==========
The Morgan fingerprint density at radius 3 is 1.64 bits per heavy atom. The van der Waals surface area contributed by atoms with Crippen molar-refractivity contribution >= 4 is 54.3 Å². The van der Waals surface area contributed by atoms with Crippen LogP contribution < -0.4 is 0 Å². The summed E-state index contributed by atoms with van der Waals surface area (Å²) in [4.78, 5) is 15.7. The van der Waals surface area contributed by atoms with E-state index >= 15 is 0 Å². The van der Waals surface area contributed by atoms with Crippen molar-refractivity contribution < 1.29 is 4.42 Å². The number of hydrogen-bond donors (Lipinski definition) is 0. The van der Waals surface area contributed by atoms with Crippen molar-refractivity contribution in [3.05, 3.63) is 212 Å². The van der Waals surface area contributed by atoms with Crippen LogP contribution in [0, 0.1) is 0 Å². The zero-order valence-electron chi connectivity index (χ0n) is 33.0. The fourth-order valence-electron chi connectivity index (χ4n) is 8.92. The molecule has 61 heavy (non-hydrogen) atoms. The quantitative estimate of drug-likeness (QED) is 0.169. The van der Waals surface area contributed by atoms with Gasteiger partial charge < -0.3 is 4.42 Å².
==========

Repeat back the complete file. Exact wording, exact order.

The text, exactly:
The Morgan fingerprint density at radius 3 is 1.64 bits per heavy atom. The van der Waals surface area contributed by atoms with Crippen molar-refractivity contribution >= 4 is 54.3 Å². The van der Waals surface area contributed by atoms with Crippen LogP contribution < -0.4 is 0 Å². The summed E-state index contributed by atoms with van der Waals surface area (Å²) in [4.78, 5) is 15.7. The van der Waals surface area contributed by atoms with E-state index >= 15 is 0 Å². The van der Waals surface area contributed by atoms with Crippen molar-refractivity contribution < 1.29 is 4.42 Å². The number of hydrogen-bond donors (Lipinski definition) is 0. The van der Waals surface area contributed by atoms with Crippen molar-refractivity contribution in [3.05, 3.63) is 212 Å². The van der Waals surface area contributed by atoms with Crippen LogP contribution in [0, 0.1) is 0 Å². The zero-order valence-electron chi connectivity index (χ0n) is 33.0. The fourth-order valence-electron chi connectivity index (χ4n) is 8.92. The molecule has 61 heavy (non-hydrogen) atoms. The quantitative estimate of drug-likeness (QED) is 0.169. The van der Waals surface area contributed by atoms with Gasteiger partial charge < -0.3 is 4.42 Å².